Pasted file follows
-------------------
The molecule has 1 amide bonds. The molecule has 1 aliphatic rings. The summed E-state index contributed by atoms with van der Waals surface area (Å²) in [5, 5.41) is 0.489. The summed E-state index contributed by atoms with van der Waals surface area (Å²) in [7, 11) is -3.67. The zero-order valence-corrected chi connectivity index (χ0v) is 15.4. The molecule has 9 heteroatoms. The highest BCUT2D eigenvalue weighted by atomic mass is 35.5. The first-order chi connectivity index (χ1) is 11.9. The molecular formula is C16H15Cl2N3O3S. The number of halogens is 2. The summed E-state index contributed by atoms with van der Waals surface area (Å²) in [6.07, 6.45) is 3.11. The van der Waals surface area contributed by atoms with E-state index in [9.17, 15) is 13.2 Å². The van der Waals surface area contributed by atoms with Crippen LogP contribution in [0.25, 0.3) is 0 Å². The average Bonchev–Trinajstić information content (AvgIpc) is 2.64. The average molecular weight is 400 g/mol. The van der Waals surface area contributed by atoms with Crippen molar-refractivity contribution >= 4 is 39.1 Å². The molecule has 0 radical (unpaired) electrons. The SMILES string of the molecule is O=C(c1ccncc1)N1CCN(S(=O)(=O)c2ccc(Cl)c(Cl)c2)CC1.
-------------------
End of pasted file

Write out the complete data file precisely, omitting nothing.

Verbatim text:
The molecule has 1 amide bonds. The molecule has 1 aliphatic rings. The summed E-state index contributed by atoms with van der Waals surface area (Å²) in [5, 5.41) is 0.489. The summed E-state index contributed by atoms with van der Waals surface area (Å²) in [7, 11) is -3.67. The zero-order valence-corrected chi connectivity index (χ0v) is 15.4. The molecule has 9 heteroatoms. The highest BCUT2D eigenvalue weighted by atomic mass is 35.5. The first-order chi connectivity index (χ1) is 11.9. The molecular formula is C16H15Cl2N3O3S. The number of halogens is 2. The summed E-state index contributed by atoms with van der Waals surface area (Å²) in [6.07, 6.45) is 3.11. The van der Waals surface area contributed by atoms with E-state index in [9.17, 15) is 13.2 Å². The van der Waals surface area contributed by atoms with Crippen LogP contribution in [0.25, 0.3) is 0 Å². The average Bonchev–Trinajstić information content (AvgIpc) is 2.64. The average molecular weight is 400 g/mol. The van der Waals surface area contributed by atoms with Crippen molar-refractivity contribution >= 4 is 39.1 Å². The molecule has 0 radical (unpaired) electrons. The SMILES string of the molecule is O=C(c1ccncc1)N1CCN(S(=O)(=O)c2ccc(Cl)c(Cl)c2)CC1.